NASA launched the $700 million nuclear-powered spacecraft in January 2006 on a mission originally aimed at Pluto. New Horizons flew by Ultima Thule at 12:33am EST, hurtling past at a mind-boggling 51,500 km/h as it captured the first close-up views of a Kuiper Belt object.
This fly-by marks the second rendezvous for the New Horizons spacecraft, which visited Pluto in July 2015. The fly-by occurred so far from Earth, that it took more than six hours for a signal from New Horizons to reach NASA.
Alice Bowman, mission operations manager for New Horizons, said, "We have a healthy spacecraft. We've just accomplished the most distant fly-by. We are ready for Ultima Thule science transmission."
Scientists are attracted to the Kuiper Belt and its objects as a result of their primordial nature, providing insight into the early state of the solar system and formation of the planets.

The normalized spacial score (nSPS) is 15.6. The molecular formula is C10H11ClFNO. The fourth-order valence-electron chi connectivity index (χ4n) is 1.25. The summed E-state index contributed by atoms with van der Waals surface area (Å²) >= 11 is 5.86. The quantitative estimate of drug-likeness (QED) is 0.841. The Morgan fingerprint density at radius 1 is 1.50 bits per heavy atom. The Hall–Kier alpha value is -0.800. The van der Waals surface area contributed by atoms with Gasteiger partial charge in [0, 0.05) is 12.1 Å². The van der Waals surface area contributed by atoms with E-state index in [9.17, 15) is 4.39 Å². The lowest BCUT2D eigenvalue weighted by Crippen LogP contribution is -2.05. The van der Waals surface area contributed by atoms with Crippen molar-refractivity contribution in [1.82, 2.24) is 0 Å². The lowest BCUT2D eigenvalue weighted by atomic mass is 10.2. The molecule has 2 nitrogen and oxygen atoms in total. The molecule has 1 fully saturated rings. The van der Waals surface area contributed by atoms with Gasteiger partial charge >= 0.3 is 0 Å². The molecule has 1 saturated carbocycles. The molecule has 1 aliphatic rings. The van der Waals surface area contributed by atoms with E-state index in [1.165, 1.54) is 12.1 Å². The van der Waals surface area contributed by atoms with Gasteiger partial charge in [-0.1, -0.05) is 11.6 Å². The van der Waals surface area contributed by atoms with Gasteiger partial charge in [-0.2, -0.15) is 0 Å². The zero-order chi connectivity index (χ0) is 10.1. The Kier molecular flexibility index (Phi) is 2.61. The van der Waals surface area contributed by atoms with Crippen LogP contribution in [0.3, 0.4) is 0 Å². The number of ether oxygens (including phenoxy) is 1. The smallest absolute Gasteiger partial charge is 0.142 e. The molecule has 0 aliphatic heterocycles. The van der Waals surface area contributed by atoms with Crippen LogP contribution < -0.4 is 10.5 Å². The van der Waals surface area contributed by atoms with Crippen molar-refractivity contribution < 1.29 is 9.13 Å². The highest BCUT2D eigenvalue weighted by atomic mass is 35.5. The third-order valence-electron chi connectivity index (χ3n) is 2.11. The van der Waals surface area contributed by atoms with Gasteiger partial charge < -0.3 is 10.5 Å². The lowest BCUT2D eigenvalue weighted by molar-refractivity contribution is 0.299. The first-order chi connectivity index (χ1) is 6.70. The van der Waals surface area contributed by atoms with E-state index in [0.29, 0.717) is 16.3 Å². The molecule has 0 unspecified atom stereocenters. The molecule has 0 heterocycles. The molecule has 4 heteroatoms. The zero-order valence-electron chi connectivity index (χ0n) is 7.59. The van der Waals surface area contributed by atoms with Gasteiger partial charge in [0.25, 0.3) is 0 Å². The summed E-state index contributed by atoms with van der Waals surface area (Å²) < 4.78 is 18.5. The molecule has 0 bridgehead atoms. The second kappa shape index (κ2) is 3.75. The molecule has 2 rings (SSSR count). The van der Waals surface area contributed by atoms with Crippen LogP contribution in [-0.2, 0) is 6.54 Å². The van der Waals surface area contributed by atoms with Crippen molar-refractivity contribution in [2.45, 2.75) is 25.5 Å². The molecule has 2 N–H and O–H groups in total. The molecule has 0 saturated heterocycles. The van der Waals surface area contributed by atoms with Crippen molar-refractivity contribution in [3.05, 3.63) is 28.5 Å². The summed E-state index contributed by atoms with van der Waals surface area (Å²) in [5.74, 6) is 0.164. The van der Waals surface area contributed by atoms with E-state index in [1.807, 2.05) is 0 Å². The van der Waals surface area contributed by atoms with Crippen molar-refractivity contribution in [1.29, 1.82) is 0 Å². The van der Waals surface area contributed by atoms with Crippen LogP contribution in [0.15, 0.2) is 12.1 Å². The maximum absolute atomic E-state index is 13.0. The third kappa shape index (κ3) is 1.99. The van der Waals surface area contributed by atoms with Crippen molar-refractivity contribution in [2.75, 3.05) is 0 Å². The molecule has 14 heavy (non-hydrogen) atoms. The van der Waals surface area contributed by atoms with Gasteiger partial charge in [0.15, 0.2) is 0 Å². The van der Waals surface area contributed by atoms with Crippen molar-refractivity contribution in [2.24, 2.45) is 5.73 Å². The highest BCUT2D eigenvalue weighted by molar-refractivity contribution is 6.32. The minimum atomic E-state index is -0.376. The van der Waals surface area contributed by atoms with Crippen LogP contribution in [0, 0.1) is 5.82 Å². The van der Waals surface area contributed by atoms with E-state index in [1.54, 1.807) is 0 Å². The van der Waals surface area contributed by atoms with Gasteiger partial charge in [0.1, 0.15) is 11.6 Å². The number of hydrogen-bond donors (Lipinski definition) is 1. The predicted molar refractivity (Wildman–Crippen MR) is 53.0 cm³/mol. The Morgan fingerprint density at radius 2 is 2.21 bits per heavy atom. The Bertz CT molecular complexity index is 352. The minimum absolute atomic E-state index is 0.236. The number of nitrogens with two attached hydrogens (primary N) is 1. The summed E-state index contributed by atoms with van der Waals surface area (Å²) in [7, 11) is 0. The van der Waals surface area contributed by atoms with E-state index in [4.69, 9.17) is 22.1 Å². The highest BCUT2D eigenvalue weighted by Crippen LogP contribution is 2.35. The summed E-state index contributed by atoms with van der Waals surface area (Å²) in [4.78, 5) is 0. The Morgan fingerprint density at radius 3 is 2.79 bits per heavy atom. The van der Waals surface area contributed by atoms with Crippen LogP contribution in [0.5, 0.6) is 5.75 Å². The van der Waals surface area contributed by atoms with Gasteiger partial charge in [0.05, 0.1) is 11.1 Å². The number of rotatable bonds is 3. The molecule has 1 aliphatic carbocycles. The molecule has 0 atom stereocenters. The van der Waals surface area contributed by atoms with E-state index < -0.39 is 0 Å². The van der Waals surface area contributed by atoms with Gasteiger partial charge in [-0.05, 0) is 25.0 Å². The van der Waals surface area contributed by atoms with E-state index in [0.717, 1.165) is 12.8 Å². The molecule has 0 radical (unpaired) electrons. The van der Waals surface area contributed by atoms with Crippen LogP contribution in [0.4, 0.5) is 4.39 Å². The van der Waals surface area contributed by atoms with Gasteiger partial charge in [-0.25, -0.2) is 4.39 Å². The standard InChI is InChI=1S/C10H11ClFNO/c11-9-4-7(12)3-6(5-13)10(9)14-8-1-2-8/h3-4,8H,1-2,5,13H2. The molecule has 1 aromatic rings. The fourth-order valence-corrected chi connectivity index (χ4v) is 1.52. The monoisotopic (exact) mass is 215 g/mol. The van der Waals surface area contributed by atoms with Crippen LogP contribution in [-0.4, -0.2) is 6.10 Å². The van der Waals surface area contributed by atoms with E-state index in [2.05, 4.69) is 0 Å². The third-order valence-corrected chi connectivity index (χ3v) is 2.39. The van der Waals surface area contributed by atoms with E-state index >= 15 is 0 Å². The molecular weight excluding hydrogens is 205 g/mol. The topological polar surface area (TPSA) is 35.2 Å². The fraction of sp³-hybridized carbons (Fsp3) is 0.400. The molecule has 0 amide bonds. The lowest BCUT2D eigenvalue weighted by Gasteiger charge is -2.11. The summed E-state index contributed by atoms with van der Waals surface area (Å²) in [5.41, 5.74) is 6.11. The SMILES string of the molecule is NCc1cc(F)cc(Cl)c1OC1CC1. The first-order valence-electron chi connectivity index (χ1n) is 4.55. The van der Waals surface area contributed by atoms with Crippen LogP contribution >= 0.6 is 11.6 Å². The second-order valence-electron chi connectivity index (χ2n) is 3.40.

Queen lead guitarist, astrophysicist and New Horizons team member Brian May said, "This is going way beyond where anyone has gone before, literally."
New Horizons principal investigator Alan Stern, of the Southwest Research Institute in Boulder, Colorado, said, "To me, this milestone for New Horizons is full of everything that NASA and NASA science is about."
It will take about 20 months for New Horizons to beam back all of its images and other observations of Ultima Thule. That's because it has just a small 15-watt transmitter to beam a vast amount of data home.
"I am in awe that we can even do this. The spacecraft has a 15-watt transmitter on it... that's a quarter of a light bulb. And we're receiving it from 4 billion miles away," Stern said.
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